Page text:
Will invasion of Ukraine activate marine war exclusions?
By Jean Koh and Alex Kemp, HFW
Courts have been reluctant to adopt narrow or technical definitions of war in contracts, giving the word its normal and popular meaning
Matters have been moving at pace in Ukraine in recent weeks, culminating in Russia’s invasion yesterday.
While the conflict does not, at the moment, directly involve the US or other Western powers, there has certainly already been support behind the scenes and it is unknown how matters may develop.
A direct declaration of war by a Western power against Russia is unlikely, but there are many examples over the years of countries going to war without a formal declaration.
If the situation continues to deteriorate, greater involvement of the UN, Nato or a coalition of Western forces acting outside either may well be possible.
If this were to happen, what would it mean for marine insurance contracts?
Protection and indemnity (P&I) insurance offered by the International Group and the standard hull and machinery insurance available in the London market both exclude losses arising from war risks. In practice, assureds buy back additional war risk insurance for their liability and property risks.
Hull and machinery policies also often contain the Institute notice of cancellation automatic termination of cover war and nuclear, which is an automatic termination provision for an outbreak of war between the UK, America, France, Russia or China.
The buybacks available for P&I war risks cover, either from the International Group or the London market, likewise contain automatic termination provisions following the outbreak of war between any of the permanent five on the UN security council. Buybacks for property insurance have the same provisions.
War cancellation clauses are also common in time charterparties (in standard forms or rider clauses) where parties are given the option to cancel the charterparty in the event of the outbreak of war between certain countries, often including Russia, the US and the UK.
This could be a powerful negotiating tool for owners that wish to refuse to call at Ukrainian or Russian ports (or indeed any other ports for that matter) and perhaps even a “get out” to an unprofitable charterparty.
Declaration of war
The key question is: has there been an outbreak of war (declared or otherwise) between Russia and the US or any other major powers?
This will depend on precisely what steps are taken by the US, the UK and other nations. There are a range of options that may be pursued by the US, not all of which would be considered war.
First, the US and/or other nations could seek to deploy military assets with the backing of the UN. However, the UN security Council normally makes resolutions to provide peacekeeping missions rather than authorise war.
Given Russia is a permanent member of the security council and can, therefore, veto motions, it is highly unlikely the body will be able to act in Ukraine.
Second, the major powers could seek the support and backing of Nato, which has previously deployed military resources in a more conventional military role.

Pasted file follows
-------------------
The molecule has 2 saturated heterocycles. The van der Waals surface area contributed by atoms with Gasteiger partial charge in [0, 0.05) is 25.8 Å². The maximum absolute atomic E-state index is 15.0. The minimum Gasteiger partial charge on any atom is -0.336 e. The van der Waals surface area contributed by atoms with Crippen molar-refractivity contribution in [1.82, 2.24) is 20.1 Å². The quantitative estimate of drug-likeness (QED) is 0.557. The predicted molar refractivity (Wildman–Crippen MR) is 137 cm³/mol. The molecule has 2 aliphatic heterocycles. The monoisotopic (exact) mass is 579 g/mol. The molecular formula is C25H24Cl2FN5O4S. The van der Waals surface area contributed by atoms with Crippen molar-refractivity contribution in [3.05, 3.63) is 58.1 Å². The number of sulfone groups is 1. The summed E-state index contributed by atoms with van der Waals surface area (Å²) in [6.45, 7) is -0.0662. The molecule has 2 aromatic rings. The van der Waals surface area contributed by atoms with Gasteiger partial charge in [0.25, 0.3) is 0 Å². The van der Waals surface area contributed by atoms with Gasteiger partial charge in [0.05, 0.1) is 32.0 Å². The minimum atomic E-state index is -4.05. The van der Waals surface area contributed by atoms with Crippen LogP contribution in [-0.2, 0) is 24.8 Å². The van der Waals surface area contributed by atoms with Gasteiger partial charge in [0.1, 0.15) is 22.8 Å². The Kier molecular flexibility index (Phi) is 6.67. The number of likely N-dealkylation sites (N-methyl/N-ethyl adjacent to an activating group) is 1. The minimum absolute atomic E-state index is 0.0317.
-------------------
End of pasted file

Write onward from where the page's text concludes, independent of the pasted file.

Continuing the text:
When member states dedicate personnel and supplies to Nato, those resources are deployed as Nato forces, not as forces of the country that provided them.
Nato operations of this type could well be constitute war, but would be undertaken as Nato and, as such, would unlikely be considered a war between the US/UK/France and Russia.
Even if Nato operations could be considered a war between the US and Russia, it seems unlikely Nato will engage in direct military conflict with Russia.
Nato was established as a military alliance with the purpose of establishing collective defence among its members. It will not automatically commit to deploying troops to non-member states.
Third, the US could also choose to act outside the UN or Nato, with or without a coalition of supporting partners such as the UK or France.
This is an option that has been adopted by the US in the past. After Afghanistan and Iraq, it is possible its appetite for such conflicts has dwindled.
There will almost certainly already be US or allied forces operating in Ukraine already in support, training or clandestine capacities. If these forces met the Russian military, a conflict may ensue and have the potential to escalate.
From an English law perspective, courts have been reluctant to adopt narrow or technical definitions of war.
If the parties include war in their contract and provide certain consequences follow, war will be given its normal and popular meaning.
The English courts have expressly rejected any formal test or definition of war and rejected the suggestion a war must be recognised by the UK Foreign Office.
For example, the Sino-Japanese War of 1937 (where no declaration of war was made) was considered a war, as were the Spanish Civil War, Korean War, Falklands War and periods of the first Gulf War. The September 11, 2001 al-Qaeda attacks were not.
It is not impossible that matters deteriorate in such a way in the coming weeks giving rise to an outbreak of war for the purposes of insurance contracts and charterparties, resulting in automatic termination of insurance policies and opening up options for parties to cancel their charterparties.
Jean Koh is head of dry shipping and Alex Kemp is a partner specialising in casualty management and crisis response at HFW
This article first appeared in Lloyd’s List, a sister publication of Insurance Day